Dysrhythmia – Terminal Threshold

The best part about bands with a completely unique identity is the way they not only differentiate themselves from other groups, but from their own sound with each subsequent release. This trait applies directly to Dysrhythmia and the vast field of other projects involving Kevin Hufnagel (Gorguts, Vaura) and Colin…

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Hashshashin – Badakhshan

After five years with the blog, there are a number of posts I still look back on fondly. My interview with Lachlan R. Dale still ranks among my all-time favorites for a number of reasons. First, and most obvious, was the ability to connect with the man behind two of…

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Feast of the Epiphany – Practicing Loss

Feast of the Epiphany is a unique project. The brainchild of composer Nick Podgurski – along with collaborators Andrew Smiley and Caley Monahon-Ward – the group merges the seemingly incompatible worlds of drone, folk, psych, prog, and ambient synth (among other things) into a curious, avant-garde blend. As if that…

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Humanity’s Last Breath – Abyssal

Summertime. The living may be easy, the fish jumping and the cotton high, but Humanity’s Last Breath couldn’t give a shit about that. As Europe is broiled by a particularly ferocious heatwave, the Swedes prepare to deliver a relentless blast of bleak and uncompromising gloom on harsh Scandinavian winds.  Abyssal,…

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Alarmist – Sequesterer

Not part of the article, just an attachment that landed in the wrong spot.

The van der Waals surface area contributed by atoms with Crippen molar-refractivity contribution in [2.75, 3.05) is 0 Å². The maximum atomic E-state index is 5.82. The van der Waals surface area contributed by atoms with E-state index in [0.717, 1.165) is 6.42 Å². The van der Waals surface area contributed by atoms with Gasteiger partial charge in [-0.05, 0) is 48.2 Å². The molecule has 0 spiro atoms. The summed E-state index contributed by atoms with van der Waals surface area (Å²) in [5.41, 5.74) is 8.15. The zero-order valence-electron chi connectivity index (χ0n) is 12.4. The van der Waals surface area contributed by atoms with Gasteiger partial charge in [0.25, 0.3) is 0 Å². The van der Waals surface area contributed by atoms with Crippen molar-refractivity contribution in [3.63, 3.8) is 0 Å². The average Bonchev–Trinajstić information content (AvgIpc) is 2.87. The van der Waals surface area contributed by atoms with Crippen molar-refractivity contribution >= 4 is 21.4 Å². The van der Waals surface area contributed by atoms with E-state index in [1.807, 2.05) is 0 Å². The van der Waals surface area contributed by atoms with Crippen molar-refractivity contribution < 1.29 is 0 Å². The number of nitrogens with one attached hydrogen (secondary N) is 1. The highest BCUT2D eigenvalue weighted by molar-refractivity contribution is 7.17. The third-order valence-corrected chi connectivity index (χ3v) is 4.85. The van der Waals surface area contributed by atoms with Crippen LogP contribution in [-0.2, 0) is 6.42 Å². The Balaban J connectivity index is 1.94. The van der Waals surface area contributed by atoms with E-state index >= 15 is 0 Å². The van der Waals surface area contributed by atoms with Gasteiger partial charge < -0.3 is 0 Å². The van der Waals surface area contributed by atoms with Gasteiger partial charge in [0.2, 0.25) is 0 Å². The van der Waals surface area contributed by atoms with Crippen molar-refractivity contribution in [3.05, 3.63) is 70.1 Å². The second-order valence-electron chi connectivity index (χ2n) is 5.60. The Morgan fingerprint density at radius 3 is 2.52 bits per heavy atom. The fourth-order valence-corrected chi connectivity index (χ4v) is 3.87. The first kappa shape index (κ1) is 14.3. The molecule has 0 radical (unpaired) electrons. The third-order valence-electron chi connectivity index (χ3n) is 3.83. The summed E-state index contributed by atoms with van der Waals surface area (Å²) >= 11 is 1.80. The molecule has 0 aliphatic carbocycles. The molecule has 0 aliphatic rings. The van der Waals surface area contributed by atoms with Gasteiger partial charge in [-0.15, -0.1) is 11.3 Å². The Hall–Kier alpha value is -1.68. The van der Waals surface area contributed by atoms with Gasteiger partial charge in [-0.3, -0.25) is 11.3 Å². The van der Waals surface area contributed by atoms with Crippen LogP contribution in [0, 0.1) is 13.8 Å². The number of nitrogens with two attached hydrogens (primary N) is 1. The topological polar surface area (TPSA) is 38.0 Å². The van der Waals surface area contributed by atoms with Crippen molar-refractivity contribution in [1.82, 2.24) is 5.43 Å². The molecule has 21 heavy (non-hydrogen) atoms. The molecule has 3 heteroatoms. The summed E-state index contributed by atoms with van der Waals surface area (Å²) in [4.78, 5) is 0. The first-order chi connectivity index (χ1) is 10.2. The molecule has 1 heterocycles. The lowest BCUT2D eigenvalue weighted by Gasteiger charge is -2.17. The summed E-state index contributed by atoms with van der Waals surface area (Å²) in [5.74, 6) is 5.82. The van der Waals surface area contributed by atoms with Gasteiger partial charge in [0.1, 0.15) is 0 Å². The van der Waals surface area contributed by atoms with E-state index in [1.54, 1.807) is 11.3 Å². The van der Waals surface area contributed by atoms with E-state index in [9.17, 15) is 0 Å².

By now, you’ve probably seen us rant and rave about the new wave of “post-math rock”; more specifically, the trend of bands blending the traditional bouncy melodies of math rock with post-rock structures, jazz-influenced technicality, and generally progressive and experimental ideas. As I’ve outlined before, Art As Catharsis and Small…

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Pinkish Black – Concept Unification

Bringing “the heavy” in new and interesting ways is tough, but Texas duo Pinkish Black have a way of making it sound easy. Frighteningly dark and drenched in desperation, they evoke everything from the more obvious horror-tinged vibes to ephemeral, unsettling tension. They’re never really heavy in the sense of…

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Baroness – Gold & Grey

It’s always a tricky thing when an established group puts out a new record. You don’t want to get your hopes up necessarily, but you’re just really looking forward to hearing it. Especially if that artist is one of your favorites. You don’t want to project on them but it’s…

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The Biology of Plants – Vol. 2

Sixty years after Ornette Coleman released The Shape of Jazz to Come, contemporary musicians continue to challenge and expand upon the core tenets of the genre. Besides its notable anniversary, I mention Coleman’s breakthrough specifically due to its embodiment of disruption. The reception for his playing style has softened considerably…

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